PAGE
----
Skip to main content

24th November 2023

UMMTS’s Bonnie & Clyde review: “The society has outdone themselves.”

Bonnie & Clyde takes over Manchester’s SU, with thrilling and enchanting choreography and an engaged audience, UMMTS’s adaption is worth seeing
UMMTS’s  Bonnie & Clyde review: “The society has outdone themselves.”
Credit: Bonnie & Clyde @ UMMTS

Bonnie & Clyde is a thoroughly engaging and beautifully crafted piece of theatre. Originally written as a book by Ivan Menchell, the musical dazzlingly follows the notorious couple from childhood through their criminal careers —during the Great Depression— to their ultimate demise. Michael Bryceson’s production for the University of Manchester’s Musical Theatre Society (UMMTS) is one that excites and feels firmly rooted in the dusty landscape of 1930s Dallas.

The hazy and intimate setting of the Students’ Union Theatre evoked the atmosphere of a smoky 1930s nightclub. With exposed lightbulbs, a raised platform crafted from some old pallets, and a running reel of black and white cinema clips when the audience walked in, there was a real sense of the shoestring glamour in which the musical is very much rooted.

The piece is packed to the brim with wild talent. The music is brilliant, and the entire ensemble was a joy to watch and, universally, each voice was beautiful. The jewels of the show for me were ‘How ‘Bout a Dance’, with its very subtle and effective choreography by Sienna Kelly. So was Bonnie’s (Nia Richards) Clara-Bowesque, glinting eyes, and naive charm, matched by Clyde’s (Ben McCamley) foppishness – there was a genuine and sweet sense of tenderness between them.

It was this sweetness that made the violence between the two truly shocking. This violence and power imbalance between Bonnie and Clyde could have been pushed further in Act Two, rather than carrying the highly romanticised dynamic through the entire way. That said, it was a treat to watch Richards and McCamley together, as they are both true talents who should be proud of what a feat they have achieved.

Another standout moment has to be the beginning of Act Two, with ‘Made in America’. The cohesion and attack of the ensemble, paired with the wonderful band and brilliant lighting design made for what I would consider a highlight of the musical.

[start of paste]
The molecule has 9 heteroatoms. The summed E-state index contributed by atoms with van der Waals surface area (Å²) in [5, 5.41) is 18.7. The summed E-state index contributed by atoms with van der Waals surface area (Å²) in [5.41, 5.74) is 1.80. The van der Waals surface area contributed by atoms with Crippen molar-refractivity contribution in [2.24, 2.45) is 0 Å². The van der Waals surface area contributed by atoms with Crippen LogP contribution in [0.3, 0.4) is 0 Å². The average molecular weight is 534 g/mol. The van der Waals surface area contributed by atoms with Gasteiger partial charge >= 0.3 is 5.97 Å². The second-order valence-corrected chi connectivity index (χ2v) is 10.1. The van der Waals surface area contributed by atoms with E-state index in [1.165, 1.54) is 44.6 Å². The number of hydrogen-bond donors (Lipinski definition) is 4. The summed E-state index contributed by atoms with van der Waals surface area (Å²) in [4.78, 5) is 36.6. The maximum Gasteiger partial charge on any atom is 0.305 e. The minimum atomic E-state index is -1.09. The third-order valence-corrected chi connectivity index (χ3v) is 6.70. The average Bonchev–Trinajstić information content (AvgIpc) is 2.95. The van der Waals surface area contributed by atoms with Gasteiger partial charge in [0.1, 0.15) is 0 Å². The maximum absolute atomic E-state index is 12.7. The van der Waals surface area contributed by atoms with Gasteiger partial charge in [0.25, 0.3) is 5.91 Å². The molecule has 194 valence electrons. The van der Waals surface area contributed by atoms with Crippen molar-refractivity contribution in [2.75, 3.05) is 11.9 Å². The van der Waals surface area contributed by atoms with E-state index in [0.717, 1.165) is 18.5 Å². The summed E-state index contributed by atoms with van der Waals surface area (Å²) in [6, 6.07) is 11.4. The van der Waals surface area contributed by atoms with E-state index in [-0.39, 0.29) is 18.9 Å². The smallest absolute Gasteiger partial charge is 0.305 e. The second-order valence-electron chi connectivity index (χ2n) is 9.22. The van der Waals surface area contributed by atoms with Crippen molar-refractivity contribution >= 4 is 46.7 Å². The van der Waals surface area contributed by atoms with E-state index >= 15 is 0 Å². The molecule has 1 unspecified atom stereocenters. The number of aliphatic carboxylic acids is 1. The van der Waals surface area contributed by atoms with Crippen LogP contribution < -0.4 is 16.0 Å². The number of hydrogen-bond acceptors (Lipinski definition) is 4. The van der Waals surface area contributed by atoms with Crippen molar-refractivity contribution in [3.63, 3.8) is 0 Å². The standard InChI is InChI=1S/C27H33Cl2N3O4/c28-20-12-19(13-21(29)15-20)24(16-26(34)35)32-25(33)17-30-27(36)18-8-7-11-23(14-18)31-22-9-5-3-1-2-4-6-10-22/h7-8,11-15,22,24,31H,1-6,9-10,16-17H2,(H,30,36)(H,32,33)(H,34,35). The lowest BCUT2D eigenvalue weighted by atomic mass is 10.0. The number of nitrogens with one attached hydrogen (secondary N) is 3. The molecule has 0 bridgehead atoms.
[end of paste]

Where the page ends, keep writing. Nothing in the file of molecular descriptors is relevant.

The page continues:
Credit: Bonnie & Clyde @ UMMTS

In Act One, the energy is completely spot on; there is never a moment lacking, and the humour of the piece shines through, especially in pieces like ‘You Are Going Back to Jail’. The standard is honestly stunning. As an audience member, you are enticed by the excitement and intense drive of the piece throughout the first act. It is a shame that Act Two doesn’t possess the same qualities as the emotional depths of the second half do not quite match the more heady and exciting moments of the first. The intensity of passion and aggression was not quite there to ramp up the tension that the end needed. If the intensity had been there, it would have transformed good scenes into heart-racing ones.

The reason some of the drive was lacking was partly to do with some slightly unimaginative transitions from scene to scene, which did take the audience out of the action a little. It felt like going from something very slick and professional to a good student production, which I am only writing because I know how high the standard is and can be. That said, the piece holds together very well, and the audience devoured the show, giving a standing ovation at the end.

The band must get a special mention, as the buttery smoothness of the music was a genuine delight to hear and certainly added a sumptuous gloss to the piece as a whole. While every single performer was stunning, it was Katie Sutton as Blanche Barrow who lit up the stage every time she set foot on it. With her gorgeous voice and the warmth of personality that she brought to Blanche, it was a delight to watch her perform.

I must also congratulate the creative team, as their passion for this production sang through every aspect. There were serious moments where I had to remind myself that this was a student production I was watching, as the standard across the board (both with the cast and creative team) was so high.

Ultimately, Bonnie & Clyde is a show that UMMTS can be very proud of. The audience absolutely adored it, and you would be foolish not to; the society has outdone itself.

Bonnie & Clyde runs until Saturday, November 25, 2023, at the Students’ Union Theatre. You can purchase tickets here!

Words by Ella Thrush

More Coverage

Blue Beard review: Problematic and distasteful plastic feminism

In production with Wise Children theatre company, Emma Rice’s new adaptation of Blue Beard uses circus tricks, smoke, and mirrors to dance around the genuine issues it is trying to tackle

Rocky Horror Show review: The show that never disappoints

Be a feather-bowered spectator to the unravelling secrets of the sweet transvestites from Transexual, Transylvania.

Disney on Ice presents 100 Years of Wonder: Spine-chilling acts that will have you frozen

Disney on Ice returns to the UK, celebrating Disney’s 100th anniversary with spine-chilling acts that will have you frozen in wonder!

Dancing in a Winter Wonderland review: A fabulous celebration of the festive season

Aljaž Škorjanec and Janette Manrara’s ‘Dancing in a Winter Wonderland’ is a fabulous celebration of the winter season.